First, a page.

I wouldn’t say Minecraft is one of my favorite games of all time, but it’s one of the few that I appreciate the most. Outside of recognizing its staggering importance to the landscape of gaming culture and development, Minecraft has also been there for me for a long time. I was there for the second public alpha, then called Indev, and purchased early access to the promised launch version shortly thereafter. I stayed in touch with long-distance friends using the game’s burgeoning multiplayer scene. I was tempted into the MineTrek server by the stunning work some dedicated fans did to recreate Star Trek starships with Minecraft blocks, and spent years roaming the corridors of the Enterprise, Voyager and Defiant. Minecraft even helped me through a bad breakup; while other friends indulged in substance abuse or Facebook drama to distract from their heartache, I threw myself into constructing a scale Dyson’s Sphere in Minecraft’s creative mode. Not the healthiest of outlets, but the peace and quiet of Minecraft’s infinite worlds, and the subtle encouragement for my mind to wander and create, made it my Zen garden and helped me work through some confusing emotions.
At the time of its creation, Minecraft was unlike anything else. It was and continues to be difficult to monetize or turn into a nickel-and-dime service, outside of multiplatform releases and the endless merchandising of course. It is not really a game you can win; showing off to your friends doesn’t require buying expensive skins or pimped out castles, but rather creating your own. There is no inherent competitive element to monetize. That said, I was frankly a little terrified when Minecraft’s creator Marcus “Notch” Persson sold Mojang Studios to Microsoft in 2014, but thankfully Microsoft has let Mojang pretty much do their own thing, and they preserved the vision and purity of Minecraft without saddling it with superfluous microtransactions or pay-to-win schemes.
Of course Microsoft has tried to build upon the Minecraft brand with spinoffs, specifically the Telltale Games Minecraft Story Mode episodic point-and-click adventure, and now the Mojang-developed Minecraft Dungeons, a hack n’ slash dungeon crawling action RPG. I’ve been playing the latter for a couple weeks now, and while it’s difficult to find any major faults in this very competent little spinoff game, it’s also hard to find any real justification for its existence.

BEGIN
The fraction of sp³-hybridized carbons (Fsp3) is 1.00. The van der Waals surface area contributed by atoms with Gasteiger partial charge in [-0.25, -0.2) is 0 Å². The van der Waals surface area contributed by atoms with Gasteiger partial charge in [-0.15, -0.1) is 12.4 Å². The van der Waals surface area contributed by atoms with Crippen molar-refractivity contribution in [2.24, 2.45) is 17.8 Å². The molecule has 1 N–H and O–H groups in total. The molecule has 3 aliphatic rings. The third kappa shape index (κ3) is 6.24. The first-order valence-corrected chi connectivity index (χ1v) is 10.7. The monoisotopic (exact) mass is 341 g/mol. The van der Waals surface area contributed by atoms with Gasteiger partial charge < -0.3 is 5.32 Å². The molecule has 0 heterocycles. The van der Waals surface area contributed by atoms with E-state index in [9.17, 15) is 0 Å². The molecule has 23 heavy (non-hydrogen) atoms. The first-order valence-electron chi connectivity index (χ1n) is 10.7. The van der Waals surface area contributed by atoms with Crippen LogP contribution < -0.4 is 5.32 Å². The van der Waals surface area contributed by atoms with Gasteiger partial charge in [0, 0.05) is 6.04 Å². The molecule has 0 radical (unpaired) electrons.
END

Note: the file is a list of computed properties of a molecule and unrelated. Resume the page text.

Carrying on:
Minecraft Dungeons is a fairly typical Diablo clone. The story is straightforward: one of Minecraft’s “caveman Squidward” villagers, this one named Archie, becomes an outcast with no friends. He discovers an artifact called the Orb of Dominance: basically the Minecraft equivalent of the One Ring. It gives him the ability to conjure and control monsters, but twists his mind into an alter-ego called the Arch-Illager. You and your multiplayer friends play as heroes called upon to save the local villagers from this new menace. The story is spoon-fed through a linear series of cutscenes, narrated by a woman with the intimidating gravity befitting a high fantasy epic, that honestly feels out of place in Minecraft.
Minecraft Dungeons can be played solo or with up to three friends in local and online drop-in co-op. It is played from an isometric perspective, in procedurally generated levels that contain randomized, leveled loot. There are no set classes in the game so you can specialize or jack-of-all trades as you see fit, using any weapons, armor or special perks that you like. As in regular Minecraft you have access to both melee and ranged bow-and-arrow attacks, with different weapons, modifiers and enchantments for each. As you gain XP and level up you earn enchantment points, which can be spent on any weapon or armor to unlock up to three tiers of stat perks.
This lets you do things like equip a cutlass that calls down lightning, a bow that ricochets between targets, or a wolf suit that has a chance to sap enemy health and restore your HP. You can also equip up to three artifacts for special attacks; these include fire or explosive arrows, a devastating directed energy beam, or my personal favorite, a meaty bone that summons a friendly wolf to fight alongside you. Some of these special attacks and weapons have basic cooldowns, but others are powered by the souls of enemy mobs, which you collect from any mob that you’ve slain. You also have an always-equipped basic HP potion, with its own somewhat-too-long cooldown period. Honestly the variety of weapons, items and special attacks is the most entertaining aspect of Minecraft Dungeons. It adds much-needed variety and craziness to an otherwise pretty bland dungeon crawler, and if you have a four-person team all setting off fireworks, lightning and summoning helpful creatures it creates a very lively gameplay experience.